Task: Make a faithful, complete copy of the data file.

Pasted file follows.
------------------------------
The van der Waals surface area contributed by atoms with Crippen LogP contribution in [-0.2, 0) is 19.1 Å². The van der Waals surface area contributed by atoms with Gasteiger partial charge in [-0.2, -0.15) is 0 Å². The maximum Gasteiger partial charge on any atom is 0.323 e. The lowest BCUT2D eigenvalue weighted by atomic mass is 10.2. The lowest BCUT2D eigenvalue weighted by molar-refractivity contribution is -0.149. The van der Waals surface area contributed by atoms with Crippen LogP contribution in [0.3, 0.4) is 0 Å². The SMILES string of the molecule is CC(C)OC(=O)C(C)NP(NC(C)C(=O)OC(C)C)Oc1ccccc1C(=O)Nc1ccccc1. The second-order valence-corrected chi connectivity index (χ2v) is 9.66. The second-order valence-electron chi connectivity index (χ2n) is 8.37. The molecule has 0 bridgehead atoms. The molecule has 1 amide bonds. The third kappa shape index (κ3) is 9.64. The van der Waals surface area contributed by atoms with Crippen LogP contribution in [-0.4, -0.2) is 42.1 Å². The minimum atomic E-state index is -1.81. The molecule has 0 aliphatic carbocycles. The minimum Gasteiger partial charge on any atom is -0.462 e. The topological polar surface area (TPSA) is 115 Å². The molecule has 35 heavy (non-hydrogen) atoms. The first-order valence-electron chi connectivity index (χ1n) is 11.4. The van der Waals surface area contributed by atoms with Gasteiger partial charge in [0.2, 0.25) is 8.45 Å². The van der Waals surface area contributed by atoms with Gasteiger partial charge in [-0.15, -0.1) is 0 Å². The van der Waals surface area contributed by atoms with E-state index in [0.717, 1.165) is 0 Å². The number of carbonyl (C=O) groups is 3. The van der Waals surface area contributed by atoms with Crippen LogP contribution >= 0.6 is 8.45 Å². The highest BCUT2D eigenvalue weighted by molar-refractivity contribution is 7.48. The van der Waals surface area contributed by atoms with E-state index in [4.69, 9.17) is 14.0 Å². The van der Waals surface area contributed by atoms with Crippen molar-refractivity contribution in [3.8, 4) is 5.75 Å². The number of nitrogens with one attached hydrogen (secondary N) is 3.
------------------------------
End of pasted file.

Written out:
The van der Waals surface area contributed by atoms with Crippen LogP contribution in [-0.2, 0) is 19.1 Å². The van der Waals surface area contributed by atoms with Gasteiger partial charge in [-0.2, -0.15) is 0 Å². The maximum Gasteiger partial charge on any atom is 0.323 e. The lowest BCUT2D eigenvalue weighted by atomic mass is 10.2. The lowest BCUT2D eigenvalue weighted by molar-refractivity contribution is -0.149. The van der Waals surface area contributed by atoms with Crippen LogP contribution in [0.3, 0.4) is 0 Å². The SMILES string of the molecule is CC(C)OC(=O)C(C)NP(NC(C)C(=O)OC(C)C)Oc1ccccc1C(=O)Nc1ccccc1. The second-order valence-corrected chi connectivity index (χ2v) is 9.66. The second-order valence-electron chi connectivity index (χ2n) is 8.37. The molecule has 0 bridgehead atoms. The molecule has 1 amide bonds. The third kappa shape index (κ3) is 9.64. The van der Waals surface area contributed by atoms with Crippen LogP contribution in [-0.4, -0.2) is 42.1 Å². The minimum atomic E-state index is -1.81. The molecule has 0 aliphatic carbocycles. The minimum Gasteiger partial charge on any atom is -0.462 e. The topological polar surface area (TPSA) is 115 Å². The molecule has 35 heavy (non-hydrogen) atoms. The first-order valence-electron chi connectivity index (χ1n) is 11.4. The van der Waals surface area contributed by atoms with Gasteiger partial charge in [0.2, 0.25) is 8.45 Å². The van der Waals surface area contributed by atoms with Gasteiger partial charge in [-0.15, -0.1) is 0 Å². The van der Waals surface area contributed by atoms with E-state index in [0.717, 1.165) is 0 Å². The number of carbonyl (C=O) groups is 3. The van der Waals surface area contributed by atoms with Crippen LogP contribution >= 0.6 is 8.45 Å². The highest BCUT2D eigenvalue weighted by molar-refractivity contribution is 7.48. The van der Waals surface area contributed by atoms with E-state index in [4.69, 9.17) is 14.0 Å². The van der Waals surface area contributed by atoms with Crippen molar-refractivity contribution in [3.8, 4) is 5.75 Å². The number of nitrogens with one attached hydrogen (secondary N) is 3.